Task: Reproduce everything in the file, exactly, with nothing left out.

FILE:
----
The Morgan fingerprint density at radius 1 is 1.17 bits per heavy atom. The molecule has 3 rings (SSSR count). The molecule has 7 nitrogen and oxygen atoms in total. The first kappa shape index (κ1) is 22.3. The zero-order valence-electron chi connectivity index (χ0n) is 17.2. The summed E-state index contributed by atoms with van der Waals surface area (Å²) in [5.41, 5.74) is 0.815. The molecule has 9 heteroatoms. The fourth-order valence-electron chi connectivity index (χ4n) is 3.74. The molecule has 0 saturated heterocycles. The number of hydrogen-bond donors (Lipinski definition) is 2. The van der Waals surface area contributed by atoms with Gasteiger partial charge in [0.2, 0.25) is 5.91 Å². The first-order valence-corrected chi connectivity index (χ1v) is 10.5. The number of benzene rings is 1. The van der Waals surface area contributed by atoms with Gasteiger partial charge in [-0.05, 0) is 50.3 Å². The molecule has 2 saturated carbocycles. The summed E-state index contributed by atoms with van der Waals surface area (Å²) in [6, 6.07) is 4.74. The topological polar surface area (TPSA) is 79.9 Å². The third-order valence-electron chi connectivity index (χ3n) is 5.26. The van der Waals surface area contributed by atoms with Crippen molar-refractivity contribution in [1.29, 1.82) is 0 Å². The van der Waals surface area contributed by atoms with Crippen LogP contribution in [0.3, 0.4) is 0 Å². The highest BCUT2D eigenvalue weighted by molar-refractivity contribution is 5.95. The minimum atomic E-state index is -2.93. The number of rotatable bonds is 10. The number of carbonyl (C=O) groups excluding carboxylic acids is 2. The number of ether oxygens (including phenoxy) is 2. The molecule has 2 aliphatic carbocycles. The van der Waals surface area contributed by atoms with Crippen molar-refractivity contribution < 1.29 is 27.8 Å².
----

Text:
The Morgan fingerprint density at radius 1 is 1.17 bits per heavy atom. The molecule has 3 rings (SSSR count). The molecule has 7 nitrogen and oxygen atoms in total. The first kappa shape index (κ1) is 22.3. The zero-order valence-electron chi connectivity index (χ0n) is 17.2. The summed E-state index contributed by atoms with van der Waals surface area (Å²) in [5.41, 5.74) is 0.815. The molecule has 9 heteroatoms. The fourth-order valence-electron chi connectivity index (χ4n) is 3.74. The molecule has 0 saturated heterocycles. The number of hydrogen-bond donors (Lipinski definition) is 2. The van der Waals surface area contributed by atoms with Gasteiger partial charge in [0.2, 0.25) is 5.91 Å². The first-order valence-corrected chi connectivity index (χ1v) is 10.5. The number of benzene rings is 1. The van der Waals surface area contributed by atoms with Gasteiger partial charge in [-0.05, 0) is 50.3 Å². The molecule has 2 saturated carbocycles. The summed E-state index contributed by atoms with van der Waals surface area (Å²) in [6, 6.07) is 4.74. The topological polar surface area (TPSA) is 79.9 Å². The third-order valence-electron chi connectivity index (χ3n) is 5.26. The van der Waals surface area contributed by atoms with Crippen molar-refractivity contribution in [1.29, 1.82) is 0 Å². The van der Waals surface area contributed by atoms with Crippen LogP contribution in [0.3, 0.4) is 0 Å². The highest BCUT2D eigenvalue weighted by molar-refractivity contribution is 5.95. The minimum atomic E-state index is -2.93. The number of rotatable bonds is 10. The number of carbonyl (C=O) groups excluding carboxylic acids is 2. The number of ether oxygens (including phenoxy) is 2. The molecule has 2 aliphatic carbocycles. The van der Waals surface area contributed by atoms with Crippen molar-refractivity contribution < 1.29 is 27.8 Å².